Hmm.  So what do we do with something like this?  I mean, that’s the question, right?  How do we respond, what is our reaction?  Well, we have a few options.  One is to get all offended and see it as one more frightening omen of a society spiraling to the depths of moral and religious depravity.  But does that really do us any good to think like that?  Another response is to view such events as a call to arms for a reinstitution of the “good old days” where everyone went to church, or at the very least had greater respect for those who did.  But we have to ask ourselves if those “good old days” as we remember them actually happened.  

So how do we respond?  And what in the world does any of this have to do with an inflatable church?

Long ago in Old Testament times, there was a man sitting by a river.  It was like any river he had ever sat by in his life – running water, sandy banks, refreshing air.  But there was something very different about this particular river from all others.  It was the river Chebar of Babylon, and it was not at all familiar to him.  Four years before, the powerful Babylonian nation had descended on the capital city of Jerusalem with every ounce of military might.  They literally set the town ablaze and displaced much of its population, dragging them back to Babylon to live as a conquered people.

So the waters of Chebar that flowed before him served, more than anything, as a painful reminder of where he was not.  He and his people were not in their beloved Jerusalem, and this made them more than a little homesick.  So intertwined was their sense of God and homeland that to be apart from that land – that Promised Land – meant to be apart from their God.  And so now, they weren’t just strangers in a strange land – they were nomads without a spiritual home.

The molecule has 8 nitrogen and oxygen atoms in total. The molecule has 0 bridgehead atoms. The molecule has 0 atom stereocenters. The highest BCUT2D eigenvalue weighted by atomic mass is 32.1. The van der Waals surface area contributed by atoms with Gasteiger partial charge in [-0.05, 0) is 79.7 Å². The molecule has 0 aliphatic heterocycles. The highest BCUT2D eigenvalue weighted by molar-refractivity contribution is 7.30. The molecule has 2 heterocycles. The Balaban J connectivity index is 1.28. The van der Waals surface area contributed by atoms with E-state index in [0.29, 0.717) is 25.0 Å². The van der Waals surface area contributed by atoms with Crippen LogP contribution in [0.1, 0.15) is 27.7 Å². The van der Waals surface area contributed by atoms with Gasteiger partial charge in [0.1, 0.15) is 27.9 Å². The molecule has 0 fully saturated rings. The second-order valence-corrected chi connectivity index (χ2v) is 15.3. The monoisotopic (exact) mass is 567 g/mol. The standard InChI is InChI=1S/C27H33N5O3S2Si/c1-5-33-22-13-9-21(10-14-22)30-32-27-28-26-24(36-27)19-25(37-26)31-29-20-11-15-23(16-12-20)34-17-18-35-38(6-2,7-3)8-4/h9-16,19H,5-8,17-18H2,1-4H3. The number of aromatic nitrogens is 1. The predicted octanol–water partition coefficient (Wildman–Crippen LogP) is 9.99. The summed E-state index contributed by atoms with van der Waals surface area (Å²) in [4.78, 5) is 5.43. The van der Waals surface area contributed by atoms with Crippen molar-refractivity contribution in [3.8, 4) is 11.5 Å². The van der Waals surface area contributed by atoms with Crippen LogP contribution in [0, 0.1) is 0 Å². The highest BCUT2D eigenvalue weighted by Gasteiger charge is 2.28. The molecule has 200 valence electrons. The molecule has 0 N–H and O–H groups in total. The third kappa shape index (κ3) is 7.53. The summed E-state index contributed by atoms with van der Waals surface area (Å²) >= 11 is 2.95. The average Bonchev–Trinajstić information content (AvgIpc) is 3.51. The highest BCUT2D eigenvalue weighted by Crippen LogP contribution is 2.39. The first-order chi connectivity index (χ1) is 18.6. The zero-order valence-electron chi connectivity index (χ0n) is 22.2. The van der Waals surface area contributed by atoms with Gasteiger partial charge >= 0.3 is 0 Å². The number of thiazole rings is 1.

I have to think all of this was running through Ezekiel’s mind as he sat by that river in our scripture today.  I have to think he was mulling this over, even as God’s spirit descended on him in the form of a wild vision – a stormy wind, flashing fire; winged creatures with human and animal faces, a dome and a throne.  It’s not the kind of stuff one typically encounters by the riverside.

And while I’m certain all of this more than got Ezekiel’s attention, I imagine what came next really jumped out at him.  He writes:

I saw a wheel on the earth beside the living creatures…, their appearance being something like a wheel within a wheel.  Wherever the spirit would go, they went, and the wheels rose along with them.  When they moved, the others moved; when they stopped, the others stopped; and when they rose from the earth, the wheels rose along with them, for the spirit of the living creatures was in the wheels…”

Wheels.  Can you imagine what a strange sight that must’ve been – “God on wheels?”  Strange, yes; until we think about it for a minute.  Think about what this vision must have meant to that nomad by the riverside; to all the nomads by the riverside?  To realize beyond your wildest dreams that God is not tied to any one place; that God is not restricted to the Holy Land hundreds of miles away, but that God is in fact right here, right now, with you and every one of the exiles?  They may have been in the strangest of places, the circumstances around them unfamiliar and unsettling, but they still knew who they were and whose they were.  That’s why Ezekiel’s astounding vision is a vision of many things, but perhaps most importantly it is a vision to the people that God is with them, wherever they are. 

Fast forward a half-millennium to another man alongside the waters, teaching the crowds from a boat owned by a salty fisherman.  Nothing Jesus does is ever by chance.  He finishes his sermon and asks the boat’s owner to push out to water and cast the nets.  Simon has no interest in entertaining the whims of a religious teacher.  It’s already been a long day, and an unproductive one at that.  But for whatever reason he does as he is asked.  And as he and the others begin to pull the nets in, much to their shock, they find them full of the fish that had eluded them all day.  So full are the nets, in fact, that they start to break.  Jesus has their attention now.  Come with me, he tells them, and you will be catching people.